PLAID TIDINGS Production Photo 2



by Marilyn Lester


For anyone who likes to laugh – a lot – and who’s seeking a respite from the stresses and strains of the daily grind, Plaid Tidings is for you. As a holiday iteration of the immensely popular Forever Plaid, the show sticks to the tried-and-true Plaid template with clever, witty, and frequently hilarious results. From a zany “Mambo Italiano” to an endearing “Have Yourself A Merry Little Christmas,” this New York premier has something for everyone to laugh about, in a presentation that’s wholesome and refreshingly good-natured.


A quartet of immensely talented singing-dancing-joking actors, Bradley Beahen, Jose Luaces, Ciarán McCarthy and John-Michael Zuerlein play The Plaids: Frankie, Sparky, Jinx and Smudge, respectively. The conceit of the franchise is that these terribly clean-cut boys are actually no longer with us; long ago they perished in a fateful car accident. As a result, they’re stuck in time – corny, nerdy and as sweet as candy canes and sugar plums. The Plaids represent a time when “every family worked hard to fulfill the American Dream” and when innocence “has been lost in the shuffle of progress” (Forever Plaid creator, Stuart Ross).

PLAID TIDINGS Production Photo 4

Yet, just for tonight, the powers-that-be have allowed the boys to return to earth for a single performance, even if they struggle to understand why. As they navigate the evening they receive clues, including several from a departed Rosemary Clooney. Seeking the “über” reason for their reanimation (with a funny play on words) they sing holiday classics, such as “Jingle Bells,” “The Christmas Song,” and, yes, “The Dreidel Song,” as well as some secular classics such as Bésame Mucho,” “Fever” and “Sh-Boom (Life Could Be A Dream).” Each Plaid has a wide-ranging voice suited to the close-harmony shtick, upon which the Plaid shows are predicated. Each of the actors also possesses magical and flawless comic timing. The chemistry among them, and the energy they generate singly and collectively, could power a string of lights into many holidays futures away.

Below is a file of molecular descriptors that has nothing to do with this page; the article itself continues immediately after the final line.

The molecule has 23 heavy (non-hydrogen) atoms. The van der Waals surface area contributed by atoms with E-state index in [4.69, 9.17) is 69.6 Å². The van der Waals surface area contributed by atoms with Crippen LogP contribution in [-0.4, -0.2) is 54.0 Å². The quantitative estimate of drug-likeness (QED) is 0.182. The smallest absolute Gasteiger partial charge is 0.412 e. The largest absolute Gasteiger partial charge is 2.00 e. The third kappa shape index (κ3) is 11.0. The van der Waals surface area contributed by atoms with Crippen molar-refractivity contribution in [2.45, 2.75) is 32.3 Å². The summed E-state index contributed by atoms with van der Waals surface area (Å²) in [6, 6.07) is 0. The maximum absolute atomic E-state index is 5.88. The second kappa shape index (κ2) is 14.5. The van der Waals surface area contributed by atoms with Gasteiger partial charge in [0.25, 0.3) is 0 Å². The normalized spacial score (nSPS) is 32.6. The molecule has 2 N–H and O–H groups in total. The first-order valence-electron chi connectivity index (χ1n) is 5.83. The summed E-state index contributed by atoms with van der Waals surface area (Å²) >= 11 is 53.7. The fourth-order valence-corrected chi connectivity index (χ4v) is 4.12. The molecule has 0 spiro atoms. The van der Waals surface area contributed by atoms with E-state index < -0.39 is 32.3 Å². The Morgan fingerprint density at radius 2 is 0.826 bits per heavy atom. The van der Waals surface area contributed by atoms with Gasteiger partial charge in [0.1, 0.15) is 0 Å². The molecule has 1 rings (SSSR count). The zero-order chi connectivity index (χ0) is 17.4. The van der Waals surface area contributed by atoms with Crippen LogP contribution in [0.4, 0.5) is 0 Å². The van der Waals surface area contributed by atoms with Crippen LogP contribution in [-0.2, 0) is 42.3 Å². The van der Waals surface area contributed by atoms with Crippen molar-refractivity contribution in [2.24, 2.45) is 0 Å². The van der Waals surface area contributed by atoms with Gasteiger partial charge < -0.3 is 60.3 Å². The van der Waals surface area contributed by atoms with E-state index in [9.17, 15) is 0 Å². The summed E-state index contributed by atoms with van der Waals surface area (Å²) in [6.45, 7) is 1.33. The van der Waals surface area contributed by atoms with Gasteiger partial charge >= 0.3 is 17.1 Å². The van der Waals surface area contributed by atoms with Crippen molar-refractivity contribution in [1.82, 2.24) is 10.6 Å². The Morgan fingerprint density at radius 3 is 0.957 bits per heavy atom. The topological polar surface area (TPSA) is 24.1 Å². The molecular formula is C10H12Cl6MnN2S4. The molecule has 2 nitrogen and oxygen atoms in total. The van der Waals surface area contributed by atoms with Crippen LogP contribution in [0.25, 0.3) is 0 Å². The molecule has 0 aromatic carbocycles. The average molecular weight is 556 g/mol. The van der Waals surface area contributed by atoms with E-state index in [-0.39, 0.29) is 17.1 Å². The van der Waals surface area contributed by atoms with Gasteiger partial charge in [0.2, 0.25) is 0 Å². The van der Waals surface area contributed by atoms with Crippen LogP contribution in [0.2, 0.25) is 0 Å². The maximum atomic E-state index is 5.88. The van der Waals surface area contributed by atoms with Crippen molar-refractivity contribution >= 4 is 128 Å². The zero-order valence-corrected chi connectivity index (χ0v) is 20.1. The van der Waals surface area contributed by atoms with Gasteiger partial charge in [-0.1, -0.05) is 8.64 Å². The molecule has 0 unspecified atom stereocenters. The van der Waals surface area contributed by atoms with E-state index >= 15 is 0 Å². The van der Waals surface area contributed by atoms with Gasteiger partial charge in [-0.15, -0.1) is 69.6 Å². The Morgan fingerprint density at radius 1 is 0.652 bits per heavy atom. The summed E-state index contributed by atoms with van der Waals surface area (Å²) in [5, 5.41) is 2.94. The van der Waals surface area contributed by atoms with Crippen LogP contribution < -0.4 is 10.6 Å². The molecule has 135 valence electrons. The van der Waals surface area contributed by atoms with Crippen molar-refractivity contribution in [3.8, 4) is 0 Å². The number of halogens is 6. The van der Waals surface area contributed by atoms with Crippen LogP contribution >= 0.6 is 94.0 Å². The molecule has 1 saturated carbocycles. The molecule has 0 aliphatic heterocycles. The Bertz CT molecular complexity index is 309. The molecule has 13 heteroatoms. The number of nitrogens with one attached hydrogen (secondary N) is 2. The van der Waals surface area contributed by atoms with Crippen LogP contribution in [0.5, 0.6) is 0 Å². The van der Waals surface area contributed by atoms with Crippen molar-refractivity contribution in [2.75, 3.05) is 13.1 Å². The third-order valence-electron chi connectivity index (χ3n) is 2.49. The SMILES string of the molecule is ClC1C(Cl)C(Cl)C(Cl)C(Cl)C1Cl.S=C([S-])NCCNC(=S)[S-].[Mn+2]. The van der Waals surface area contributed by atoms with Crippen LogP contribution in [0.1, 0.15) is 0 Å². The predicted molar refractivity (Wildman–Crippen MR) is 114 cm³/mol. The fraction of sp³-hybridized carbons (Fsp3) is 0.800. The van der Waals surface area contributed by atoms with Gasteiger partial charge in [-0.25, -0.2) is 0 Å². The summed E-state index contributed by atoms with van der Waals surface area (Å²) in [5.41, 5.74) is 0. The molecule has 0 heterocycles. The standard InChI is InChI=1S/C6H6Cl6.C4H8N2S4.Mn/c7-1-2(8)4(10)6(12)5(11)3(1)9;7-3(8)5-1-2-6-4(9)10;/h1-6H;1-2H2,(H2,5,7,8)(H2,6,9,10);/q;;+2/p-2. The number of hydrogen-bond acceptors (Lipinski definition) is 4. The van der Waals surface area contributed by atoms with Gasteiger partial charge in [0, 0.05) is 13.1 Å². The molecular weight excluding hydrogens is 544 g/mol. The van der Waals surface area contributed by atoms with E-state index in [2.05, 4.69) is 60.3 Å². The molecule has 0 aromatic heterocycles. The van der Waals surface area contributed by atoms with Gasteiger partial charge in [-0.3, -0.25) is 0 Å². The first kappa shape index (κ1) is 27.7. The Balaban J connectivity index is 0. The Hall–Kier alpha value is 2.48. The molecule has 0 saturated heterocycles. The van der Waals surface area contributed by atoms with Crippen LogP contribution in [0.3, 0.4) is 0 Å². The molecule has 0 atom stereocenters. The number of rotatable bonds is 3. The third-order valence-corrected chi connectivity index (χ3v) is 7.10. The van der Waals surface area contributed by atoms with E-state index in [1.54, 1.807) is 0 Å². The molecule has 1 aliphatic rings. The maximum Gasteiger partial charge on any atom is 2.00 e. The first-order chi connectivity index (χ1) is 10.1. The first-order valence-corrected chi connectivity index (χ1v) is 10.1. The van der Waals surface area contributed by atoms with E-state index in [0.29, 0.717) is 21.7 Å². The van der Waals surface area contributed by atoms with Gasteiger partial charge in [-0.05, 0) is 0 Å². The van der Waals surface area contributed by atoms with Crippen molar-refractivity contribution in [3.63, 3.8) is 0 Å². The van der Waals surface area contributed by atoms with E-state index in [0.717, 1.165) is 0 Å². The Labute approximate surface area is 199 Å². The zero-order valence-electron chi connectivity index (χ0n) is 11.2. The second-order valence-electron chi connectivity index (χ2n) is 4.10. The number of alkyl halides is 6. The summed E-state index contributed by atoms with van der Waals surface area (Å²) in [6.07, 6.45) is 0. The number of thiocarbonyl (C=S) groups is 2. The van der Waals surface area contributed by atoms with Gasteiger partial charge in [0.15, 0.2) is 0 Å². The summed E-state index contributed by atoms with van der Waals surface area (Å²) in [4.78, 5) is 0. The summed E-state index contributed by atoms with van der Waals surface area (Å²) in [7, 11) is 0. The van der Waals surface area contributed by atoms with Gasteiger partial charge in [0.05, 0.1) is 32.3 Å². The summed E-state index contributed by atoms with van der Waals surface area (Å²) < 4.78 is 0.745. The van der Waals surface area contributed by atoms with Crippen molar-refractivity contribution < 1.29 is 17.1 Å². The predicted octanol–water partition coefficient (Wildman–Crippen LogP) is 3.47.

Because the Plaids got stuck in the 1950s, some modernisms confound them: cordless microphones and cell phones provide fodder for mirthful befuddlement. But all is not holly jolly in Plaidland. When pianist (and Music Director) James Followell, who contributes his own subtle comic turns, leaves the stage to take a cell phone call, and three Plaids take off after him, Frankie is left alone to carry on acapella. The result is a hilarious monologue of existential angst as Bradley Beahan frets over the lyrics of “Rudolph The Red-Nose Reindeer,” “Frosty The Snowman” and “Santa Claus Is Coming To Town.”


The show, two acts with intermission, probably would benefit from running straight through without interruption – the pace is fast and there’s a steady buildup to the payoff: a priceless homage to an era gone by. There’s the Plaid Caribbean Christmas (putting the “Day-O” in “Excelsis”) and a rib-hugging three minute speed version of “The Ed Sullivan Show,” featuring the Rockettes, the Chipmunks, the Vienna Boys Choir, Topo Gigio and Señor Wences. The boys even get to perform with Perry Como, singing backup to a video of their idol. Finally, at the end of their splendid and successful show, the Plaids come to realize their mission: they’ve been sent back to earth to put harmony into a discordant world. The Plaids and Plaid Tidings have certainly done that in two hours of delightful entertainment. For those who take the joy and mirth with them into the outer reality, their mission certainly will have exceeded heavenly expectations.


Stuart Ross, originator of Forever Plaid has written, directed and choreographed Plaid Tidings with unremitting freshness. Vocal and musical arrangements are by James Raitt, Brad Ellis, Raymond Berg and David Snyder, with musical continuity by Snyder. A beret-clad Joseph Fitzgerald proved rock-steady with his time-keeping on the upright bass. Top-notch lighting design by Mike Megliola complimented the festive scenic design by the multi-talented York Producing Artistic Director, James Morgan. Original costume design by Debra Stein continues to delight.

Plaid Tidings, A Special Holiday Edition of Forever Plaid, Through December 27, 2015

The York Theatre Company at Saint Peter’s Church, 619 Lexington Ave., New York, 212-935-5820,

*Photos: Carol Rosegg

Video Interviews: Sandi Durell